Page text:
easy and cheap no guy antenna mast?

Discussion in 'Antennas, Feedlines, Towers & Rotors' started by N2LKR, Oct 19, 2011.

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  1. N2LKR

    N2LKR Ham Member QRZ Page

    Looking for ideas for a cheap, DIY antenna mast that might either be telescoping or put together in sections. 30 feet high, one mast would go up into trees and be attached to a tree for support, the other will be supported by the backside of a large garden shed. It would support a single or dual band dipole. I'm hoping for a UV proof plastic, fiberglass, or ? and I want to avoid metal masts.

    Thanks,
    Eric
     
  2. W6OGC

    W6OGC Ham Member QRZ Page

    I have a telescoping fiberglass mast ~33' high from Max Gain Systems http://www.mgs4u.com/index.html, very satisfactory. It is pretty substantial but probably ought to be guyed at least at one place. These masts come in different lengths as well. If it is a fixed mast, you can paint it for UV protection. If you are using it as a portable, etc. that would interfere with the telescoping action.

    There are other offerings as well. One idea is to take say 1.5 inch 6-8' poles, join them with 1.25" section about a foot long, glue or glass them together, and make up the height you want.

    73 de W6OGC
     
  3. N2LKR

    N2LKR Ham Member QRZ Page

    Thanks for the info, but the price tag is a little too high for me. It does give me some ideas though. I also browsed some past posts on this topic. One person used the 12, 4 foot long fiberglass masts on Ebay. Those seem more within my price range if they have enough strength and stability.

    Eric
     
  4. W6OGC

    W6OGC Ham Member QRZ Page

    Just be sure you get what you need. Sometimes the cheapest oats have already been run through the horse, if you get my drift.

    73 de W6OGC
     
  5. NH7RO

    NH7RO Ham Member QRZ Page

    +1 on that, "quality only hurts once!", I say!
     
  6. NW2K

    NW2K Ham Member QRZ Page

    For antenna masts and supports, I use pine or spruce poles. They're free as they have no commercial value. Just need to find appropriate trees, cut, limb, and transport. 30 feet is no problem and can be walked up. Build a tilt-over base if you want too.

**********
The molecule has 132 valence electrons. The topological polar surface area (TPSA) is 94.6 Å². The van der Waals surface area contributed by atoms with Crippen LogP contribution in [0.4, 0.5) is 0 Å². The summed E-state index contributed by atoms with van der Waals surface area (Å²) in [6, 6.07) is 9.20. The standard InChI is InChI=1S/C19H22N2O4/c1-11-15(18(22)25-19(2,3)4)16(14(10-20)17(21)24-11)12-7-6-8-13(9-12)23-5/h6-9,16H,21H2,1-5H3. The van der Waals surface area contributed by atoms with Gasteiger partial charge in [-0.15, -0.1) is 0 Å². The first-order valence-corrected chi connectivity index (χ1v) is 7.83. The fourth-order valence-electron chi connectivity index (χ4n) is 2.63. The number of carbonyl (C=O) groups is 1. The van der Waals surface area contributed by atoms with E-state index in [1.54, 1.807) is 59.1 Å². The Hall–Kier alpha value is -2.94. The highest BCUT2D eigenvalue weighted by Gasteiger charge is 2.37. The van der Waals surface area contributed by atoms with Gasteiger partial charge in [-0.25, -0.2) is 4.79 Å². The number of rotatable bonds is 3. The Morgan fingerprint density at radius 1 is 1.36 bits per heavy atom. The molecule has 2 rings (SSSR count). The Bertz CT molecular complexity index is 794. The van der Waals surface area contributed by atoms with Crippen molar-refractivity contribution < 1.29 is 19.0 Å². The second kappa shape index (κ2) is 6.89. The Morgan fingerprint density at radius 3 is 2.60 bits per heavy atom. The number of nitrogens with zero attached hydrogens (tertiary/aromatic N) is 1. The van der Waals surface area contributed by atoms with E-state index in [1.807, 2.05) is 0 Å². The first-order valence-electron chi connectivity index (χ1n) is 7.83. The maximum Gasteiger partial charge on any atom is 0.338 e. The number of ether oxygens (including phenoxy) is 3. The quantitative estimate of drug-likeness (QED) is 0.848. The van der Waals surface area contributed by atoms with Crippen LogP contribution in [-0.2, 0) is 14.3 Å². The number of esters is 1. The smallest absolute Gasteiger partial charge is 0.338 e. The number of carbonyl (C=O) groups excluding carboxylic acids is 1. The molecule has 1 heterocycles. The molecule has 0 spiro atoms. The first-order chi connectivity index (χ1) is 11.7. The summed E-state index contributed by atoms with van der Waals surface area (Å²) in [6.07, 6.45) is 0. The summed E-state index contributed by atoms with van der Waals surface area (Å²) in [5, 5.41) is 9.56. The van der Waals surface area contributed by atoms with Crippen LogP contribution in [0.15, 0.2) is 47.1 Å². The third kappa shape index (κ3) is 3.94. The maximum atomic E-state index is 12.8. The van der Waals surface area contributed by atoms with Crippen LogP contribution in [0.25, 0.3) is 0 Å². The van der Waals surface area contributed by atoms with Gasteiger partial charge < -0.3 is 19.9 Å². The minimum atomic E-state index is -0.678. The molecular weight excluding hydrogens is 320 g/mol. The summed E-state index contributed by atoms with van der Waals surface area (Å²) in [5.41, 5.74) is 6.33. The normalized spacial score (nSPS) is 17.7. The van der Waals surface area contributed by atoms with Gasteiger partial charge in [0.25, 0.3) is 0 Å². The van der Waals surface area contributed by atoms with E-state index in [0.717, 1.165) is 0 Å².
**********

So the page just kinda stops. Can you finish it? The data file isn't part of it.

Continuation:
7. VE3FMC

    VE3FMC XML Subscriber QRZ Page

    Those fibreglass masts would likely need to be guyed if you go up 30 feet. I have 24 feet of them here and unless you have an attach point at least 16-20 feet off the ground you might want to guy them. Another tip for you if you use those fibreglass masts. Put some screws in the joints, that helps make the joints more stable. I used some drywall screws I had laying around.

    I currently have 24 feet of that mast up with an A-99 on it. But it is stuck up the middle of a maple tree, tied off about 5 feet up from the base. I am not worried about it falling over, it can't go anywhere. But it sure would need guying if it was out in the open.
     
  8. KD7QPW

    KD7QPW Ham Member QRZ Page

    I would reccommend at least a Rohn push up H-30 to H-50.. Their actually cheaper than the fiberglass ones, shipping may be 50.00??.. I saw them local at Fry's electronics a year or so ago..Ya might want to use it for a lightweight beam in the future also.. Buy once, cry once!!!
    http://www.cableandwireshop.com/rohn_h50_telescopic_antenna_mast.html
     
  9. NA0AA

    NA0AA Ham Member QRZ Page

    Don't take this the wrong way, but that is one of those triangles where you can only have two of the three.

    Anything no-guy 30' tall is not going to be cheap, and not really all that easy. I can't think of anything short of 25G that can go up 30' with no guys and that's limited in what it can hold up - good for wire antennas, probably not a Dream Beam 42.

    Probably the easiest to use and most realistically priced is the Rohn H series extendable masts but they require guys under most installations. The plus side is that two people can erect them reasonably well, the process is pretty easy, if a bit boring. And it can be heavy work if it's loaded.

    My 31' aluminum vertical is self supporting but it's got no loads on it.

    All of my masts are either bracketed and not very tall, or guyed.
     
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